Voices: Senryū

By Robert Deluty, Associate Dean Emeritus, Graduate School (UMBC)

missing the midterm,
asserting I got real drunk
and misplaced my car

bio prof Gwen Poole
resisting the urge to name
her daughter, Jean

the linguist
defining are as
modern art

the freshman holding
a map of Idaho, stunned
to find Moscow

Harvard grad’s Dad
bemoaning her becoming
an activist

MIT grad’s Mom
bemoaning his becoming
a shepherd

the elderly prof
learning his first grad student
has dementia

the chemist noting
Jane Austen and Lambeau Field
have hearts of gold

a grad student
proofreading his thesis
driving at midnight

post-exam . . .
sending his prof the e-mail,
Did I fale?

Election Day . . .
college students snapping
voting booth selfies

Danish professor
calling the Viking symbols
Norse code

the miller’s son
opting to apply to Rice,
Cornell, Wheaton

the statistician
loving that math is part
of Uma Thurman

Cartoons by Roger Lewis

Professor Emeritus Roger K. Lewis, FAIA, a practicing architect and urban planner, was on the UMCP architecture faculty from 1968 to 2006.  In 1984 he put on additional hat: journalist/cartoonist.  His Washington Post column, “Shaping the City,” always including a didactic yet witty drawing, focused on urban design and architecture; smart growth and sustainability; historic preservation; housing; transportation and infrastructure; and construction technology.  Republished nationally and internationally, “Shaping the City” has received numerous awards, and Lewis’ cartoons have been exhibited at numerous venues, including UMCP, the National Building Museum, the American Institute of Architects and the University of Miami/Miami Herald.  The 2013 third edition of his book, Architect? A Candid Guide to the Profession, first published in 1985 by The MIT Press, contains many of his cartoons. Since 2007, Lewis has been a regular guest discussing “Shaping the City” issues on the Kojo Nnamdi radio show, broadcast by American University’s National Public Radio affiliate WAMU.

Over the years, Lewis has also contributed cartoons to the Faculty Voice. He is also a keen observer of higher education. We asked Lewis if we could present a page of his cartoons, and he responded with a “yes.” Here is a tiny collection of his vast work.

2-27-10 Historic Preservation  copy 3-14-09 so 19th century copy 1987-10-10 aping the neighbors copy 1989-01-28 Guillotine Architecture copy 1991-10-26 doesn't know what he's talking about copy 2002-09-21 Housing Voucher Diaper Change copy 2005-04-16 Zorro copy 2008-11-22 Palladio cookbook copy 2009- 08-22 Thermostat-HVAC copy 2010-01-30 Earthquake Effect  copy 2010-07-17 SmartStat copy 2010-07-31 Metro Lighting copy 2010-10-09 Trolley Car copy 2010-12-18 Pet Peeves copy 2011-02-12 Draw by hand copy 2011-11-05 solar decathlon house copy 2012-06-02 Deer in Hollin Hills copy 2012-06-30 Thanks anyway, Mom copy 2013-09-28 BIM - still ugly copy Capture-BabblingExpert Capture-TakingExam HP Someone to Preserve Me copy 2 HP tour telephone booth copy 2 Painting Infrastructure Green copy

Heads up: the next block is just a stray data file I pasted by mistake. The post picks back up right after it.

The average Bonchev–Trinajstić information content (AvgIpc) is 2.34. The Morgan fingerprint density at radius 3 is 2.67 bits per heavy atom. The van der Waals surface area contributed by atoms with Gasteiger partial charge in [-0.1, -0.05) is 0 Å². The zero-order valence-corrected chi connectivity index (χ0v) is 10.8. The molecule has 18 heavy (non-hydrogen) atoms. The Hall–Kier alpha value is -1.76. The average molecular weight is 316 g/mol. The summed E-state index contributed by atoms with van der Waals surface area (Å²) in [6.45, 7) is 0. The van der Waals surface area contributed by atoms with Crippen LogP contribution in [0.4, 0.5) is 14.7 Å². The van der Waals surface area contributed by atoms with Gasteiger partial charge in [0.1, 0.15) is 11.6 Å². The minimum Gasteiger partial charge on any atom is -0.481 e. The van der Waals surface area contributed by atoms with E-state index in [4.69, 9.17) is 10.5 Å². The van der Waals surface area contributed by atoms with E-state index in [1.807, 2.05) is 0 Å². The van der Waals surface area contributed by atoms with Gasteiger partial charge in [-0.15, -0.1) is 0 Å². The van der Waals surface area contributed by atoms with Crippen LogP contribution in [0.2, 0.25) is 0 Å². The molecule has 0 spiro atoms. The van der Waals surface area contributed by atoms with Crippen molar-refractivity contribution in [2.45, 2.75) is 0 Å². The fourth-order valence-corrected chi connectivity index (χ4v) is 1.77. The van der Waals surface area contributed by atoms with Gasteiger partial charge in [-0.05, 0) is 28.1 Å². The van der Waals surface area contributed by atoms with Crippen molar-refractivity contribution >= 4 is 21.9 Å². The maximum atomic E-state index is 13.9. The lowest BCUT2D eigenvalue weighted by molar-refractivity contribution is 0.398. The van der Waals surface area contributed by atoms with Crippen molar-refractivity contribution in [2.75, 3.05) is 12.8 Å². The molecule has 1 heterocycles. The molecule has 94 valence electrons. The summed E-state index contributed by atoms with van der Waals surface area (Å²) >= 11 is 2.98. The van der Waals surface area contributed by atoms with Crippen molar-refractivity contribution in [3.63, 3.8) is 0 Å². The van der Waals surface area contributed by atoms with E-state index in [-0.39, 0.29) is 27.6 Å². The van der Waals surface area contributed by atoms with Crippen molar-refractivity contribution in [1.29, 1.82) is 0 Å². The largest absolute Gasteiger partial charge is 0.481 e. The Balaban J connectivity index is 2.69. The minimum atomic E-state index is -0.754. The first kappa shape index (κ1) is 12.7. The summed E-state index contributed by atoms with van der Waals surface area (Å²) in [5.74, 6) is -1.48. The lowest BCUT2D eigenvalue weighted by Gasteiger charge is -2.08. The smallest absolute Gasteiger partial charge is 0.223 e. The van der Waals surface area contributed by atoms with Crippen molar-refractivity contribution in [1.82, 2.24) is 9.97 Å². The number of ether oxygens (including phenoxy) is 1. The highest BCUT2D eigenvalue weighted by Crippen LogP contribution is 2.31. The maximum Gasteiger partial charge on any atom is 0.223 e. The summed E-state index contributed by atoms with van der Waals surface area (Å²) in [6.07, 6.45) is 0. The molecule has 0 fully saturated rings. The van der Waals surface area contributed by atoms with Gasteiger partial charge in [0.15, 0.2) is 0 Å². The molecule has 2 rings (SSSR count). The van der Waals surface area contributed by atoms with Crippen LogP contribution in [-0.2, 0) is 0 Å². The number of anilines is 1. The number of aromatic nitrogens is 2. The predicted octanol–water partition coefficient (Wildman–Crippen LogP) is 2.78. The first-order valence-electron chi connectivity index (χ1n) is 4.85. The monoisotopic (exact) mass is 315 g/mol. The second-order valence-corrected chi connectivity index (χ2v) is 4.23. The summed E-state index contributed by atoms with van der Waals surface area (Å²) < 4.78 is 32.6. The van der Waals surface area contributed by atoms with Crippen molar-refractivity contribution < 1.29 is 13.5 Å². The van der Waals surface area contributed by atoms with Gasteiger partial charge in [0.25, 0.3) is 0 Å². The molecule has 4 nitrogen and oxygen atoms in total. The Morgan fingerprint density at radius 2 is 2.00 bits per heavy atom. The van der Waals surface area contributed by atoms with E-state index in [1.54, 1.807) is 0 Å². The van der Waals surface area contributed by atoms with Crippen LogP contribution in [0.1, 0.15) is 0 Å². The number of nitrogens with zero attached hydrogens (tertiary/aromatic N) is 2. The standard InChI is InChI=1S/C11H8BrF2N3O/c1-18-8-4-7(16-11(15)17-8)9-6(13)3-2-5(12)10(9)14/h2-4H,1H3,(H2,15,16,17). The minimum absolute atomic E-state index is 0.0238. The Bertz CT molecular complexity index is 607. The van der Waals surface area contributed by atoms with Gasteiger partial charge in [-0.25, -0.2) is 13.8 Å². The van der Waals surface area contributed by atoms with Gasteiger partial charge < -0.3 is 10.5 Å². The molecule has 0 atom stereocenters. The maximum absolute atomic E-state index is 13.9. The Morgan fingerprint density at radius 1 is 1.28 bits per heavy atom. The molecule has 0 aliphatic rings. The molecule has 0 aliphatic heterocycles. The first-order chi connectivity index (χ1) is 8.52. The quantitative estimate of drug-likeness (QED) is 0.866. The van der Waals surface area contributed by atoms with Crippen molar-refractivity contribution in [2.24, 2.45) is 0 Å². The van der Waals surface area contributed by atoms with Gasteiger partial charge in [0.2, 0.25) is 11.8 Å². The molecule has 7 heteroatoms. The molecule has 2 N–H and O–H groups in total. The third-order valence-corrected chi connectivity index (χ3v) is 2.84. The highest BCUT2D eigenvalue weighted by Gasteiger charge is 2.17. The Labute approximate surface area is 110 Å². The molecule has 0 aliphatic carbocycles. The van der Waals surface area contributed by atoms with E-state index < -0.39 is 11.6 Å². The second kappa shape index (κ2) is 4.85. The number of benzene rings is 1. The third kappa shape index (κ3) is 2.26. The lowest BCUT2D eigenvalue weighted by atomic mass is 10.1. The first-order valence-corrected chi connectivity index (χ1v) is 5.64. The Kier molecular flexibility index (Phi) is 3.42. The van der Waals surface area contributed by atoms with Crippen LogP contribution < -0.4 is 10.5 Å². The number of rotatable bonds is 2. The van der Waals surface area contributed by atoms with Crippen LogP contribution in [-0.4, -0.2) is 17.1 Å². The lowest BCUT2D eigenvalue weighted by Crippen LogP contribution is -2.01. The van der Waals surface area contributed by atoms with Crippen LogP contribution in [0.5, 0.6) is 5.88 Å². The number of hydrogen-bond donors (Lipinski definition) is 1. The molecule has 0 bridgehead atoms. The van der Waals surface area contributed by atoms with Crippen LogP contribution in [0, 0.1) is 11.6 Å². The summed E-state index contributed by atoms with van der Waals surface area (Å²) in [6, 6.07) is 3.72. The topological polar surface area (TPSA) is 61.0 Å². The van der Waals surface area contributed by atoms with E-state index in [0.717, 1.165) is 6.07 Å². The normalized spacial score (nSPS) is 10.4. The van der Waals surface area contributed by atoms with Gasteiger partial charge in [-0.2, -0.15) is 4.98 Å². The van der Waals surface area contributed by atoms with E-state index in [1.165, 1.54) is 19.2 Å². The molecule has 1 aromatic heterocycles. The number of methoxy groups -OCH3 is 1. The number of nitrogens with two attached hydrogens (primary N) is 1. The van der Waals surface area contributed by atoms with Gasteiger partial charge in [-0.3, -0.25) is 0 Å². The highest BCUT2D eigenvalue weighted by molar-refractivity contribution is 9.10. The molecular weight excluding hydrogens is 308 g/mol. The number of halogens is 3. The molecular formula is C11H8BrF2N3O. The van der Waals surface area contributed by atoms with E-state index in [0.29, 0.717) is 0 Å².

Overview Faculty Voice articles March 2014 edition

Changing the Academy, Changing Society

By Nelly P. Stromquist, College of Education, UMCP

Institutions reflect their surrounding social environment and, at the same time, create their own. Periodically, both need drastic change for human conditions to approach that optimum point on their ever-evolving continua. One element of our academic environment that now cries out for such a change—one that affects more than most imagine—is the underrepresentation of women as faculty members, especially in scientific and technological (STEM) fields. This condition persists despite the growth in the number of women gaining Ph.D. degrees in all fields. Is this purely the consequence of women’s own individual choices? Does gender socialization pressure women into avoiding certain careers? Do institutions of higher education exacerbate the problem through diverse forms of discriminatory practices?

Read more below

I Knew You Before I Met You. How Social Media Has Changed the Way We Communicate

By Jennifer Brannock Cox, Communication Arts, Salisbury

Love it or hate it, social media has become the next “big thing,” revolutionizing how humans communicate in new, exciting, and sometimes dangerous ways. Social media has given us the power to break geographic boundaries, establish worldwide conversations, and transform virtual revolutions into real, physical change. That’s the good news.

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Medical Education

By E. Albert Reese, Dean Medicine, UMB